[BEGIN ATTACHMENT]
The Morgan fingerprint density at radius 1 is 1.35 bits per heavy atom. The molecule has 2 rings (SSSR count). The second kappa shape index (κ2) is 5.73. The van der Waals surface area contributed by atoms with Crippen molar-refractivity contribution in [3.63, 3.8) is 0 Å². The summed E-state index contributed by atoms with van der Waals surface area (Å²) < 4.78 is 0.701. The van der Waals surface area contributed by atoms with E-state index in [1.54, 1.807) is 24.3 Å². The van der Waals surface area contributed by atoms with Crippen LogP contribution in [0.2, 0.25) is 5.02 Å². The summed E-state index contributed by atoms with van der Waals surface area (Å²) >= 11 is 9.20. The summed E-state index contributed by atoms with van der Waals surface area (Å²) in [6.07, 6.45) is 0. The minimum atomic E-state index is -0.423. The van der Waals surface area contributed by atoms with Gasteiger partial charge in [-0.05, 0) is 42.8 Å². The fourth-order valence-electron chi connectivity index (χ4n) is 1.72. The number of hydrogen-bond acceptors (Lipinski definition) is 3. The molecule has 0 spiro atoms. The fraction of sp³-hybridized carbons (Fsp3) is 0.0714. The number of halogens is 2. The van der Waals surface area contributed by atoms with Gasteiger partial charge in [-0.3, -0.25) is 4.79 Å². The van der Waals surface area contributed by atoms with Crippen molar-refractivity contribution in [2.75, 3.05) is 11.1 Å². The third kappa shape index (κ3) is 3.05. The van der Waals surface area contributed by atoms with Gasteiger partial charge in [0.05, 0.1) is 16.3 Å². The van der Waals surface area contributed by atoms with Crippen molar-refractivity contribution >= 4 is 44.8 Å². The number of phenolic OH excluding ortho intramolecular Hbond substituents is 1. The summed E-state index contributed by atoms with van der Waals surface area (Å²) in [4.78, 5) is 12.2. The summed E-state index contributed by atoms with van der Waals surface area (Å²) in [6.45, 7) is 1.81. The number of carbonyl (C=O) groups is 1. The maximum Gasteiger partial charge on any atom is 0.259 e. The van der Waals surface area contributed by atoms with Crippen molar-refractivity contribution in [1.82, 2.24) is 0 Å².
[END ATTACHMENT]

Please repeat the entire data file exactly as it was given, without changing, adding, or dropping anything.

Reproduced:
The Morgan fingerprint density at radius 1 is 1.35 bits per heavy atom. The molecule has 2 rings (SSSR count). The second kappa shape index (κ2) is 5.73. The van der Waals surface area contributed by atoms with Crippen molar-refractivity contribution in [3.63, 3.8) is 0 Å². The summed E-state index contributed by atoms with van der Waals surface area (Å²) < 4.78 is 0.701. The van der Waals surface area contributed by atoms with E-state index in [1.54, 1.807) is 24.3 Å². The van der Waals surface area contributed by atoms with Crippen LogP contribution in [0.2, 0.25) is 5.02 Å². The summed E-state index contributed by atoms with van der Waals surface area (Å²) >= 11 is 9.20. The summed E-state index contributed by atoms with van der Waals surface area (Å²) in [6.07, 6.45) is 0. The minimum atomic E-state index is -0.423. The van der Waals surface area contributed by atoms with Gasteiger partial charge in [-0.05, 0) is 42.8 Å². The fourth-order valence-electron chi connectivity index (χ4n) is 1.72. The number of hydrogen-bond acceptors (Lipinski definition) is 3. The molecule has 0 spiro atoms. The fraction of sp³-hybridized carbons (Fsp3) is 0.0714. The number of halogens is 2. The van der Waals surface area contributed by atoms with Gasteiger partial charge in [-0.3, -0.25) is 4.79 Å². The van der Waals surface area contributed by atoms with Crippen molar-refractivity contribution in [2.75, 3.05) is 11.1 Å². The third kappa shape index (κ3) is 3.05. The van der Waals surface area contributed by atoms with Gasteiger partial charge in [0.05, 0.1) is 16.3 Å². The van der Waals surface area contributed by atoms with Crippen molar-refractivity contribution >= 4 is 44.8 Å². The number of phenolic OH excluding ortho intramolecular Hbond substituents is 1. The summed E-state index contributed by atoms with van der Waals surface area (Å²) in [4.78, 5) is 12.2. The summed E-state index contributed by atoms with van der Waals surface area (Å²) in [6.45, 7) is 1.81. The number of carbonyl (C=O) groups is 1. The maximum Gasteiger partial charge on any atom is 0.259 e. The van der Waals surface area contributed by atoms with Crippen molar-refractivity contribution in [1.82, 2.24) is 0 Å².